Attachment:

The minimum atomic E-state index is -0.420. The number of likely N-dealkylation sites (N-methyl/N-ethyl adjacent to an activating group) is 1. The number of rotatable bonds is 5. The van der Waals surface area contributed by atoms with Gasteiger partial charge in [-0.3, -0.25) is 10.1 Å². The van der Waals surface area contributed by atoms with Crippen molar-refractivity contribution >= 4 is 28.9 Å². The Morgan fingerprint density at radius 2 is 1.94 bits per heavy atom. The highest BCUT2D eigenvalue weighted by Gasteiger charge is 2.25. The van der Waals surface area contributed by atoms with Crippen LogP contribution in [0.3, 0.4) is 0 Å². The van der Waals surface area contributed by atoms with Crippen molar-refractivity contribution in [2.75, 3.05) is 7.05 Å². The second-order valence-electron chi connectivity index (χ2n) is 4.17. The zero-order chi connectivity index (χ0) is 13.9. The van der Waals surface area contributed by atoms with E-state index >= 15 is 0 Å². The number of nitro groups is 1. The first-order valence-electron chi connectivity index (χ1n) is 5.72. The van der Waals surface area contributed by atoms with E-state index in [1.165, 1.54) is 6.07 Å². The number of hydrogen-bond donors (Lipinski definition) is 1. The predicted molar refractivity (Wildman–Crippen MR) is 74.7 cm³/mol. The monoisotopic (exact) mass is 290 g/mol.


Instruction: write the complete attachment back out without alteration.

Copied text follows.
The minimum atomic E-state index is -0.420. The number of likely N-dealkylation sites (N-methyl/N-ethyl adjacent to an activating group) is 1. The number of rotatable bonds is 5. The van der Waals surface area contributed by atoms with Gasteiger partial charge in [-0.3, -0.25) is 10.1 Å². The van der Waals surface area contributed by atoms with Crippen molar-refractivity contribution >= 4 is 28.9 Å². The Morgan fingerprint density at radius 2 is 1.94 bits per heavy atom. The highest BCUT2D eigenvalue weighted by Gasteiger charge is 2.25. The van der Waals surface area contributed by atoms with Crippen LogP contribution in [0.3, 0.4) is 0 Å². The van der Waals surface area contributed by atoms with Crippen molar-refractivity contribution in [2.75, 3.05) is 7.05 Å². The second-order valence-electron chi connectivity index (χ2n) is 4.17. The zero-order chi connectivity index (χ0) is 13.9. The van der Waals surface area contributed by atoms with E-state index >= 15 is 0 Å². The number of nitro groups is 1. The first-order valence-electron chi connectivity index (χ1n) is 5.72. The van der Waals surface area contributed by atoms with E-state index in [1.165, 1.54) is 6.07 Å². The number of hydrogen-bond donors (Lipinski definition) is 1. The predicted molar refractivity (Wildman–Crippen MR) is 74.7 cm³/mol. The monoisotopic (exact) mass is 290 g/mol.